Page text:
Japan’s first female surfer joined the Aussie leg of the World Surfing League, and she dreams to beat our stars at the Olympics.

Nothing was going to stop this week’s Margaret River Pro from going ahead, so with Perth in lockdown the world’s best surfers were loaded on to a charter flight from Sydney directly to Busselton, three hours south of Perth in preparation for the event.

Aussie stars Stephanie Gilmore and Sally Fitzgibbons, as well as women’s No. 1 Carissa Moore, men’s world No. 1 Gabriel Medina and world champion Italo Ferreira, all arrived in Western Australia as planned.

From spine chillingly dangerous through to out and out madness, Margs – as it is affectionately called – is the only event on the World Surf League Championship Tour that has the potential to match the power and size of Hawaii.

The surf at Margs can quadruple overhead making the third event of the Australian leg a favourite of competitors and among the heavyweights of international surfing including 20-year-old Amuro Tsuzuki – Japan’s first female surfer on the WSL in 20 years.

Amuro secured her ticket into the Australian leg of the WSL after American Lakey Petersen was ruled out with a lower back injury.

Peterson, a perennial World Title contender, said she was withdrawing to focus on recovery for the second half of the 2021 season.

And so Amuro, who had jumped on a charter flight to Australia as a potential injury replacement and sat out the mandatory 14-day hotel quarantine bubble, found her window of opportunity.

Speaking to ripcurl.com recently, Amuro said things “definitely have changed for me at home”.

“There is a lot of news and noise around the fact that I’m the first Japanese female to qualify, especially because of the Olympics.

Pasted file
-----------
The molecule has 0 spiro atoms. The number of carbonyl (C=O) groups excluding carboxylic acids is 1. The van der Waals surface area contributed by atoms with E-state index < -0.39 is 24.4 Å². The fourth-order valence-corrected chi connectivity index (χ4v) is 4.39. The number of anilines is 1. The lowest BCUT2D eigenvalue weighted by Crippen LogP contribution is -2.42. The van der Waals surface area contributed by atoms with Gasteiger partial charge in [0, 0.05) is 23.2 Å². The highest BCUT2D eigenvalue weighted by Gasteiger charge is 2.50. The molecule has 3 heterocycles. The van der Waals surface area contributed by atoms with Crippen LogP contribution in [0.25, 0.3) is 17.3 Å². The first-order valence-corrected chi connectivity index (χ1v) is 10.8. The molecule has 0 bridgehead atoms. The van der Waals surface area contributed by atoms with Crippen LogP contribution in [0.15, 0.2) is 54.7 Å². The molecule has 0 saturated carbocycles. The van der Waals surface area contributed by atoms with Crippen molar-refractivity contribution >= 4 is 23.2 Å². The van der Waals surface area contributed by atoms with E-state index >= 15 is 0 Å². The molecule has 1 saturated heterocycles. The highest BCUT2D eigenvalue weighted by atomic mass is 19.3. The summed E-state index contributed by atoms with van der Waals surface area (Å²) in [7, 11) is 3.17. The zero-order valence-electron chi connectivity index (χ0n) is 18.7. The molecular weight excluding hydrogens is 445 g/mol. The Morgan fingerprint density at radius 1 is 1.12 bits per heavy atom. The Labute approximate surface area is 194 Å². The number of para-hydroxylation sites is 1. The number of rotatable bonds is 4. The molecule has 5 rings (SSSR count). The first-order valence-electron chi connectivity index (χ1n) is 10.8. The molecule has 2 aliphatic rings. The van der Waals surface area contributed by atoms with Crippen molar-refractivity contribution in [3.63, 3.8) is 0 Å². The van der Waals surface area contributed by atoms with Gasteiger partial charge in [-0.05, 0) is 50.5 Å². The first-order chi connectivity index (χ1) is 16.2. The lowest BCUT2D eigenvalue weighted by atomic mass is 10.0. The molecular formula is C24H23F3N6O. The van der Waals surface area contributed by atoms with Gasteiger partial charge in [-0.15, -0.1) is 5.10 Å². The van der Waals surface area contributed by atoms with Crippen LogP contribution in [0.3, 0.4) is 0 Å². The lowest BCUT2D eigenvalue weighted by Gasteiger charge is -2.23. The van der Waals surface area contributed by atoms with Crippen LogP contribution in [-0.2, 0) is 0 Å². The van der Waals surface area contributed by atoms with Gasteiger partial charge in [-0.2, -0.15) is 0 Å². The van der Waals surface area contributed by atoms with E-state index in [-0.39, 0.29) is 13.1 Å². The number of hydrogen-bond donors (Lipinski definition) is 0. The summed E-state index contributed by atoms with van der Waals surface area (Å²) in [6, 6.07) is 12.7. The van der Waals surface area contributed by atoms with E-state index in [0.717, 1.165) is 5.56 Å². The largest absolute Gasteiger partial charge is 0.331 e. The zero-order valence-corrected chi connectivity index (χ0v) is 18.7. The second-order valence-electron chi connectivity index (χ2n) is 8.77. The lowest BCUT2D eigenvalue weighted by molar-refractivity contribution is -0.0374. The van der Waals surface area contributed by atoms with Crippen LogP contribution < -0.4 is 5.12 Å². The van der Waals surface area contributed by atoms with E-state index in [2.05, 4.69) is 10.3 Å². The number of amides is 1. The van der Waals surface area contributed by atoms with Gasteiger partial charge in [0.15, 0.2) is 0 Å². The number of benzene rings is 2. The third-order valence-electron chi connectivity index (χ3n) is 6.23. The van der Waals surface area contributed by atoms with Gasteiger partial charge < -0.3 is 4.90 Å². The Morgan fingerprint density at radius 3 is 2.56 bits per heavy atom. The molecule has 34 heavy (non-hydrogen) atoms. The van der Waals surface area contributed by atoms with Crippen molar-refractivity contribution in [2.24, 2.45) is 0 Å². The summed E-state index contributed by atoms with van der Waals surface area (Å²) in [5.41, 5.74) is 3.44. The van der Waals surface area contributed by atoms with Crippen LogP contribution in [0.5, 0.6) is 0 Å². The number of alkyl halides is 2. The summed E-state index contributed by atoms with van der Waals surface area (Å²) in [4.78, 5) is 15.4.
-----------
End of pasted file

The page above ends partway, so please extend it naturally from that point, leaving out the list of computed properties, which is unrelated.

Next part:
“But it doesn’t matter, it doesn’t affect me – I am just very happy.”

Surfing is one of five additional sports at this year’s Olympics and it will make its debut at Tsurigasaki Beach, roughly 100km away from the Olympic Stadium in Tokyo.

The event will involve 20 male and 20 female athletes competing in three rounds, and three finals comprising 30-minute heats.

Amuro, who is representing Japan at the Games, said the WSL tour and her time in Australia will provide valuable experience particularly given last year’s interrupted scheduling courtesy of the pandemic.

Amuro nominated Aussie Tyler Wright as someone she admired.

“I really look up to Tyler, and always have. She has her own independent style and she has a really strong stance,” Amuro said.

“People have told me that because of my body build I remind them of her. It will be an honour to surf alongside her on the Tour.

“Now that I’ve qualified for the World Tour, my biggest dream is to be a World Champion.

“It has always been by dream, and I will do everything that I can to be the first Japanese female to win a World Title.”

Or perhaps even an Olympic medal.

After a 2020 competition drought in the wake of the COVID-19 pandemic, the 2021 season is unlike any year before.

New locations, a new schedule, and an Olympic Games debut in the mix, this season will be eventful.

Olympic bound American Kolohe Andino told the Olympic Channel: “I’m excited to just get back in the jersey and compete.”

“I’ve been doing it since I was 10 years old, so it feels natural to me. I’m really looking forward to the Olympics and getting to experience that for the first time. I think a lot of the world is looking forward to that.

“I think it’s going to be a really special year where sports are able to bring people together.’’

After Margs, the WSL heads to Rottnest Island from May 16.

These contests are crucial because of serious doubts about the rest of the year’s schedule. Mexico and Brazil are meant to be hosting two of the last four events, but both nations have been ravaged by COVID-19.

The world rankings may go relatively unchanged before the top five for men and women go to California’s Lower Trestles for the WSL Finals in September.

In an already packed calendar, there is also the ISA World Surfing Games in El Salvador.

All 28 surfers who have already qualified for Tokyo 2020 must attend to be eligible for the Games and the 12 remaining Olympic spots will be awarded here.

With it’s potential for huge surf and slapping reefs don’t miss the Margaret River Pro, every session live on Kayo Freebies and Foxtel.

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By Charlotte Campbell (Surfer's Paradise)

Charlotte Campbell (Surfer's Paradise)